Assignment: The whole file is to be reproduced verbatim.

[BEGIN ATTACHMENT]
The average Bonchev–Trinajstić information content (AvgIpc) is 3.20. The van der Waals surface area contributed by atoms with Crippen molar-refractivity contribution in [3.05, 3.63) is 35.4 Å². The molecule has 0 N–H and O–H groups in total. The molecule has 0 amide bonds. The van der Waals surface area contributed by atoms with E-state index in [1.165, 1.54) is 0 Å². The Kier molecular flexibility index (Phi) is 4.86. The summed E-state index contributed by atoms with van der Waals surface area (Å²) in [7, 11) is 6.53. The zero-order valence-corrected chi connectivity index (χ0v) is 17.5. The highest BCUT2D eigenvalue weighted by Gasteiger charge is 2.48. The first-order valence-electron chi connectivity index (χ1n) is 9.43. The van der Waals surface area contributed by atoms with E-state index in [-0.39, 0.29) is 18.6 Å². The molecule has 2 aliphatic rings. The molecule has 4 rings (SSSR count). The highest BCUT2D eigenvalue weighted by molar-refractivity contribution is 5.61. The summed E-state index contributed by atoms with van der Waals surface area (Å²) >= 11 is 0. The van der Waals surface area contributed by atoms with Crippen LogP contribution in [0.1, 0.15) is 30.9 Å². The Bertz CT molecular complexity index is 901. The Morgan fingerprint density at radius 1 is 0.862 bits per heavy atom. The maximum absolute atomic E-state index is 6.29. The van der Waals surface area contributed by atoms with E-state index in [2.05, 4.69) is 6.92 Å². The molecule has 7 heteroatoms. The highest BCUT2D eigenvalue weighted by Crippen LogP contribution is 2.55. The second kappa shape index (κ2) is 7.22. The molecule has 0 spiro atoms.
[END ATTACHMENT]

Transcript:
The average Bonchev–Trinajstić information content (AvgIpc) is 3.20. The van der Waals surface area contributed by atoms with Crippen molar-refractivity contribution in [3.05, 3.63) is 35.4 Å². The molecule has 0 N–H and O–H groups in total. The molecule has 0 amide bonds. The van der Waals surface area contributed by atoms with E-state index in [1.165, 1.54) is 0 Å². The Kier molecular flexibility index (Phi) is 4.86. The summed E-state index contributed by atoms with van der Waals surface area (Å²) in [7, 11) is 6.53. The zero-order valence-corrected chi connectivity index (χ0v) is 17.5. The highest BCUT2D eigenvalue weighted by Gasteiger charge is 2.48. The first-order valence-electron chi connectivity index (χ1n) is 9.43. The van der Waals surface area contributed by atoms with E-state index in [-0.39, 0.29) is 18.6 Å². The molecule has 2 aliphatic rings. The molecule has 4 rings (SSSR count). The highest BCUT2D eigenvalue weighted by molar-refractivity contribution is 5.61. The summed E-state index contributed by atoms with van der Waals surface area (Å²) >= 11 is 0. The van der Waals surface area contributed by atoms with Crippen LogP contribution in [0.1, 0.15) is 30.9 Å². The Bertz CT molecular complexity index is 901. The Morgan fingerprint density at radius 1 is 0.862 bits per heavy atom. The maximum absolute atomic E-state index is 6.29. The van der Waals surface area contributed by atoms with E-state index in [2.05, 4.69) is 6.92 Å². The molecule has 7 heteroatoms. The highest BCUT2D eigenvalue weighted by Crippen LogP contribution is 2.55. The second kappa shape index (κ2) is 7.22. The molecule has 0 spiro atoms.